PSU’s Capture the Flag (CTF) student group had successful season at National Cyber League (NCL) Competition
Author: Maseeh College of Engineering & Computer Science
Posted: July 23, 2020

NCL is a bi-annual competition representing over 450 colleges and universities, along with high schools across the U.S. It offers opportunities for computer science and engineering students to sharpen their cybersecurity skills.

The NCL challenges are based on nine essential cybersecurity workforce categories mapped to the NIST NICE Cybersecurity Framework and the NSA Knowledge Units: open-source intelligence, cryptography, password cracking, log analysis, network traffic analysis, wireless access and web app exploitations, scanning, and enumeration.

The Individual Game CTF event took place from April 3 through April 5. The Team Game CTF event took place from April 17 through April 19. The games were conducted in real-time for students across the country.

We had two teams consisting of eight team members, Team 1 Cheeto Trebuchet - Allison Naaktgeboren, CS Ph.D. student, Kelsey Troeger CS post-baccalaureate student, Ethan Bell, CS master’s student, and Jeff De La Mare,  CS master’s student. Team 2 d34th_by_dy53nt3ry - Sam Huebschwerlen CS master’s student, Evan Johnson, CS master’s student, Brian O'Neill CS master’s student, Robin Su, CS master’s student.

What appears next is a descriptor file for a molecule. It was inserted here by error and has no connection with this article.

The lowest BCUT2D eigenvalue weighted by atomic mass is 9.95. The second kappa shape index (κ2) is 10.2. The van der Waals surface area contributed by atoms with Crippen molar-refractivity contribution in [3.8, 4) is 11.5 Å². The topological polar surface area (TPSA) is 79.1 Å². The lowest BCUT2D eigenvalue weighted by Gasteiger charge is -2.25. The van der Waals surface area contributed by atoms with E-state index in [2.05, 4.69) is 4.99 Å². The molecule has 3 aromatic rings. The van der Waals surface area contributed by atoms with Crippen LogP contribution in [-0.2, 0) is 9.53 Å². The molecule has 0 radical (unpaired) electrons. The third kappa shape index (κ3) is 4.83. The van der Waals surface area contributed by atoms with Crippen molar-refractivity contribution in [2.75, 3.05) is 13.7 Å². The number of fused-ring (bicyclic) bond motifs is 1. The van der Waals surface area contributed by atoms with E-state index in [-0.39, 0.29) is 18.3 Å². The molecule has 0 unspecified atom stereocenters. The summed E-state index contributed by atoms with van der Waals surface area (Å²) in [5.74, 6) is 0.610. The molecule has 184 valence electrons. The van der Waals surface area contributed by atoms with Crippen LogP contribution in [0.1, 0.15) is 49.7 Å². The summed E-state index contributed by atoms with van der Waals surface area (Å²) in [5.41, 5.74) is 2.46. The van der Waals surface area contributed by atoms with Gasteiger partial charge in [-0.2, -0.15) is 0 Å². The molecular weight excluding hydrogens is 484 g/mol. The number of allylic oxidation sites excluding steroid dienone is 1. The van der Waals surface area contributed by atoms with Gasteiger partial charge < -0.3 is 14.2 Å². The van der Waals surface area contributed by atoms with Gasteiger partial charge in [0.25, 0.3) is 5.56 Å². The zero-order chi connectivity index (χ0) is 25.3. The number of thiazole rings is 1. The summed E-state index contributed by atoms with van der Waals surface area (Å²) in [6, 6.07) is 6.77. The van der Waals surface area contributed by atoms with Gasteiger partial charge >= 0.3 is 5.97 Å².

Results for the NCL Competition are in, and PSU’s CTF student group shined. Team Cheeto Trebuchet placed 27th and team d34th_by_dy53nt3ry placed 138th out of 925 teams. Individually, Ethan Bell placed sixth, Evan Johnson placed 251st and Jeff De La Mare placed 451 out of 5357 participants.

Computer Science professor Wu-chang Feng, says in the past 5 years security issues have led to power outages in Ukraine, fires at nuclear facilities in Iran, logistics failures at Maersk, loss of research data at the University of California San Francisco, loss of customer data through Equifax, the crippling of local governments including to develop knowledge and skills that can help address this problem. CTFs, which are used throughout our security courses at PSU, are widely regarded as one of the most effective ways of doing so. Students who have trained on them through PSU's CTF club are some of our most sought-after students by employers.  

U.S. Bureau of Labor and Statistics demand for these cybersecurity positions and analysts is expected to be very high. Cyberattacks have grown in frequency, and analysts will be needed to come up with innovative solutions to prevent hackers from stealing critical information or creating problems for computer networks. 

PSU's CTF student team is very active and competes regularly in CTF competitions 1-2 per month. If you would like to connect with the CTF group or are interested in checking out the team, please visit their slack channel for more information.


U.S. Bureau of Labor Statistics, April 10, 2020, Occupational Outlook Handbook
Photo credit: Kelsey Troeger. DamCTF competition at OSUSEC, February 2020